Semper Informanda: Prolegomenon
The Power of God's "Word"
The book that we know as Deuteronomy is called "Words" in Jewish tradition, which often names books or texts based on the opening word(s). "Words" opens with "These are the words Moses spoke" (v.1). The words that Moses spoke are at the same time the words "that the LORD had given him" (v. 3). Moses did more, however, than just pass on the words the Lord had given him. He also "undertook to explain" those words (v. 5). None of this is new.
In the beginning, God spoke words to create the world and then spoke redemptive words to fallen humanity (Gen. 3:15). Those redemptive words included God's promise to bless humanity through Abraham and his descendents (Gen. 12:1-3). About 400 years later, God started to fulfill the word he had spoken to Abraham, by having Moses say, "Go in and take possession of the land that the LORD swore to your fathers" (Deut. 1:8). About 1,400 years after that, God spoke the final redemptive word "by his Son, "who is the "heir of all things," the one who "upholds the universe by the word of his power," and the one who has made "purification for sins" (Heb. 1:1-4). Now that God has spoken this final redemptive word "by his Son," we need to "pay much closer attention to what we have heard," so that we do not neglect God's "great salvation" (Heb. 2:1-3).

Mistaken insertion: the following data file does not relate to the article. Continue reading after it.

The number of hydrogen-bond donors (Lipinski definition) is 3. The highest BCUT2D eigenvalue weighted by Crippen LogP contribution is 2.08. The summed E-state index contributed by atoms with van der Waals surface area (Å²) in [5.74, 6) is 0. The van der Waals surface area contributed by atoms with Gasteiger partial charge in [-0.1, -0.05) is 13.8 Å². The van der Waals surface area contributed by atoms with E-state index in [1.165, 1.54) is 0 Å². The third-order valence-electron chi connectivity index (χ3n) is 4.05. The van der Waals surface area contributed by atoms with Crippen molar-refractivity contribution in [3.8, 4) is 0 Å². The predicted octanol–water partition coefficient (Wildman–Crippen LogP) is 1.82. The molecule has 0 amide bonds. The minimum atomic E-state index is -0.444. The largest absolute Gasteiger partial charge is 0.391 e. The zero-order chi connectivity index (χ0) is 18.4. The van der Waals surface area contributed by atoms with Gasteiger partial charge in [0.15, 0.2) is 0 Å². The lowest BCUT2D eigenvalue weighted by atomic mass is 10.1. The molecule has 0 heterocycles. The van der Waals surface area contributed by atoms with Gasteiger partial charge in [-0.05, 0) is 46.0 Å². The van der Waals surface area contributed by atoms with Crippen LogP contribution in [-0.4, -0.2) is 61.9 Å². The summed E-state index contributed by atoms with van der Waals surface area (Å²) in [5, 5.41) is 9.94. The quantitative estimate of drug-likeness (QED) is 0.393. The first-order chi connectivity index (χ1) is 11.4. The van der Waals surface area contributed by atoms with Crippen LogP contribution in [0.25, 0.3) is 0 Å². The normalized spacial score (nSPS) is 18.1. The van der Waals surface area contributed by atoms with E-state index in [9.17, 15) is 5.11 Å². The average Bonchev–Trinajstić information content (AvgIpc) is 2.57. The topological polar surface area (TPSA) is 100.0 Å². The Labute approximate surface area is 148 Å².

As a seminary community, we have the calling to learning how to listen well to God's word, so that we can live out that word and explain it to others. Reading and reflecting on the book of "Words" is a great place to start, since Jesus quoted from "Words" more than from any other book in the Old Testament and since "Words" contains what Jesus called the greatest word, "You shall love the Lord your God with all your heart and with all your soul and with all your might" (Deut. 6:5).
Dr. Mark Futato
Robert L. Maclellan Professor of Old Testament
Orlando Semper Informanda | Volume 7 Issue 9